The gnolls, in addition to killing and eating colonists, have been selling a few of them into slavery to various grung villages (evil, slave-keeping frog people.) The only reason we know what we do about the situation is that we recently rescued one such slave, an elven carpenter named Therivol.
Therivol, as one would imagine, was in pretty bad shape when we found him. Malnourished, suffering from multiple infections, and traumatized, he was barely coherent when he was rescued and didn’t believe the party was real at first. Lambert spent a bunch of time healing and feeding the poor man on the way back to to colony, and by the time we arrived, he was in much better shape physically, but there wasn’t a whole lot we could do for his mental damage.
And that’s where Horvu came in.
We had several concerns about Therivol and his colony mates. The first and most pressing ones were for Therivol himself, of course – the kind of experiences he’d been through could shatter a person completely and we obviously didn’t want that to happen. But there was also a concern that unless we started actively working against it, we could wind up with a bunch of violent xenophobes in the colony, and anyone harming the kenku is not going to fly with the PCs. So with all of that in mind, once we’d delivered the initial reports to Governor Warwick, we brought Therivol to Aua … and arrived just in time for the start of Horvu. The plan was to give Therivol some “kenku therapy” and also to recruit Rishi, a village “wise man” and a close friend of the party to come along on the initial contact as a sort of diplomatic envoy from the non-homicidal population of the New World. (It doesn’t hurt that’ he’s a storm sorcerer, of course.) Our first sign that something was out of the ordinary was that Grant described the village as being “more decorated than usual.” After a brief search, Rishi’s apprentice brought us to a very festive (and slightly tipsy) Rishi who filled us in on the wonderful warmth and festive happiness that was Horvu. Poor Therivol got to spend a day surrounded by happy people, colorful decorations, wine, and music. That experience, particularly the music, did him some significant good.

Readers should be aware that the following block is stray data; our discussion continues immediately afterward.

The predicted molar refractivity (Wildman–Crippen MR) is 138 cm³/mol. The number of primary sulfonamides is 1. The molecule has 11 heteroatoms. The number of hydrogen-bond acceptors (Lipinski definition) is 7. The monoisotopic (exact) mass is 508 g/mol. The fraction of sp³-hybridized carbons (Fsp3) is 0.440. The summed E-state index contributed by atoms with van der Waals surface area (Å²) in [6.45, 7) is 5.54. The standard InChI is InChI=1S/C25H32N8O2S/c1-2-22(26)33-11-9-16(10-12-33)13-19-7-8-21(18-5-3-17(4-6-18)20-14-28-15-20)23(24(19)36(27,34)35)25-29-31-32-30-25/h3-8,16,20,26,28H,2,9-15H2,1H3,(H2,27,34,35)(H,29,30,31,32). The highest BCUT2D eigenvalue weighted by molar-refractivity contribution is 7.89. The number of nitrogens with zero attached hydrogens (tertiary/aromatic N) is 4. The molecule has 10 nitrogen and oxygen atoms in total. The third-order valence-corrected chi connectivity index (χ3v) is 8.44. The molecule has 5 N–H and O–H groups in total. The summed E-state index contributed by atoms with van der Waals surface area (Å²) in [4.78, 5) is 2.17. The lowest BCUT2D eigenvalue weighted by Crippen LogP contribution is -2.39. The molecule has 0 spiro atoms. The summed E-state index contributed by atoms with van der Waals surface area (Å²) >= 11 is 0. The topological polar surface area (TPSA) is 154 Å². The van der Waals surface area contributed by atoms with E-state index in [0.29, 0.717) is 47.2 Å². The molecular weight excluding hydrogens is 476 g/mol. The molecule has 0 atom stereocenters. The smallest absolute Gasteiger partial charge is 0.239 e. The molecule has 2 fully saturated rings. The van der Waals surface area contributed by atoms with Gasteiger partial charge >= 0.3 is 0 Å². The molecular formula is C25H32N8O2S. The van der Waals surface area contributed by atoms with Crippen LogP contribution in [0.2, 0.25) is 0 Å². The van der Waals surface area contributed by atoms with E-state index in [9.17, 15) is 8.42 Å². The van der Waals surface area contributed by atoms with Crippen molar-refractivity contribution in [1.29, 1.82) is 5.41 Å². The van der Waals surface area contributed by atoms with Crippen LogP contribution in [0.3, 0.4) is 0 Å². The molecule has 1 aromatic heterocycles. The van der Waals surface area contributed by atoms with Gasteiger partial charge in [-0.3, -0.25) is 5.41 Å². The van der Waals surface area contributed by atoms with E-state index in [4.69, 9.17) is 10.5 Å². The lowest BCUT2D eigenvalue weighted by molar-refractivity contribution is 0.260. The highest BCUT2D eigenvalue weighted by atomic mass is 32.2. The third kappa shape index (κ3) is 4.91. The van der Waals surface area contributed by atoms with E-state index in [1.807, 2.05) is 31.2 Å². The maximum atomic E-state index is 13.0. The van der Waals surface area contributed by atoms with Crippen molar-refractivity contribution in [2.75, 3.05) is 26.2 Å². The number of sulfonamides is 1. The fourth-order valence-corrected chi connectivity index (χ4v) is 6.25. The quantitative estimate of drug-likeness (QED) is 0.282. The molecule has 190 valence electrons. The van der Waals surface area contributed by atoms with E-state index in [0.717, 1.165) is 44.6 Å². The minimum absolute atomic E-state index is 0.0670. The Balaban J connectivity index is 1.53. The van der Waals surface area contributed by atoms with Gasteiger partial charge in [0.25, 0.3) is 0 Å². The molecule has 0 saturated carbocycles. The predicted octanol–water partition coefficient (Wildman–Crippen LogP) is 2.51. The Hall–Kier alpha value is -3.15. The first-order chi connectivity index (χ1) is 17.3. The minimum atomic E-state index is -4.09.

In addition, it became fairly clear that the attitude of the kenku about Horvu wasn’t “This is our holiday, you dirty outsiders keep out!” but much more akin to “You’ve been wasting your life by not celebrating Horvu all these years?! What is WRONG with you people?” Festivities included feasting and drinking, telling stories, music, and making small clay figurines to honor important kenku figures of the past. And as previously stated, the village was decked out in colorful finery. There’s a good chance that when the party gets back to the colony, some effort will be made by the party to make Horvu a shared holiday that the colony can celebrate too, further cementing the bond between the people of Landing and Aua.